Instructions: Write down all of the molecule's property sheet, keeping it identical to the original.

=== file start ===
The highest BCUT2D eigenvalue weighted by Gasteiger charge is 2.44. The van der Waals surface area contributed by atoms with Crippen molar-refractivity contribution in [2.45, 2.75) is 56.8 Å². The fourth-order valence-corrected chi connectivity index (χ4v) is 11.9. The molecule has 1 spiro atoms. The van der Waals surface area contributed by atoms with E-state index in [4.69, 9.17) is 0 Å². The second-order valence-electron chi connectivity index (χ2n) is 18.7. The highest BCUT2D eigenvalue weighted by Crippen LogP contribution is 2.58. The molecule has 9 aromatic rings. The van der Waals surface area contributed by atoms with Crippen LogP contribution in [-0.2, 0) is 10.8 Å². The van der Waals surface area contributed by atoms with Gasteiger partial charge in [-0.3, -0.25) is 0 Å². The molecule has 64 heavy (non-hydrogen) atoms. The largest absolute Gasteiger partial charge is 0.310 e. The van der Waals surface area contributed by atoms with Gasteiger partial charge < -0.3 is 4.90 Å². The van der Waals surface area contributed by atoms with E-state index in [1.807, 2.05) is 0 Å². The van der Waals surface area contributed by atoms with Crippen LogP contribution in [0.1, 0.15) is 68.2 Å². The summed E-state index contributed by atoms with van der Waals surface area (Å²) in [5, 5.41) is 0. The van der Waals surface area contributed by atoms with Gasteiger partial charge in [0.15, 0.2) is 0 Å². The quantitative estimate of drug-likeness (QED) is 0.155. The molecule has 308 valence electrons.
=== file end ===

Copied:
The highest BCUT2D eigenvalue weighted by Gasteiger charge is 2.44. The van der Waals surface area contributed by atoms with Crippen molar-refractivity contribution in [2.45, 2.75) is 56.8 Å². The fourth-order valence-corrected chi connectivity index (χ4v) is 11.9. The molecule has 1 spiro atoms. The van der Waals surface area contributed by atoms with E-state index in [4.69, 9.17) is 0 Å². The second-order valence-electron chi connectivity index (χ2n) is 18.7. The highest BCUT2D eigenvalue weighted by Crippen LogP contribution is 2.58. The molecule has 9 aromatic rings. The van der Waals surface area contributed by atoms with Crippen LogP contribution in [-0.2, 0) is 10.8 Å². The van der Waals surface area contributed by atoms with Gasteiger partial charge in [-0.3, -0.25) is 0 Å². The molecule has 64 heavy (non-hydrogen) atoms. The largest absolute Gasteiger partial charge is 0.310 e. The van der Waals surface area contributed by atoms with Gasteiger partial charge < -0.3 is 4.90 Å². The van der Waals surface area contributed by atoms with E-state index in [1.807, 2.05) is 0 Å². The van der Waals surface area contributed by atoms with Crippen LogP contribution in [0.1, 0.15) is 68.2 Å². The summed E-state index contributed by atoms with van der Waals surface area (Å²) in [5, 5.41) is 0. The van der Waals surface area contributed by atoms with Gasteiger partial charge in [0.15, 0.2) is 0 Å². The quantitative estimate of drug-likeness (QED) is 0.155. The molecule has 308 valence electrons.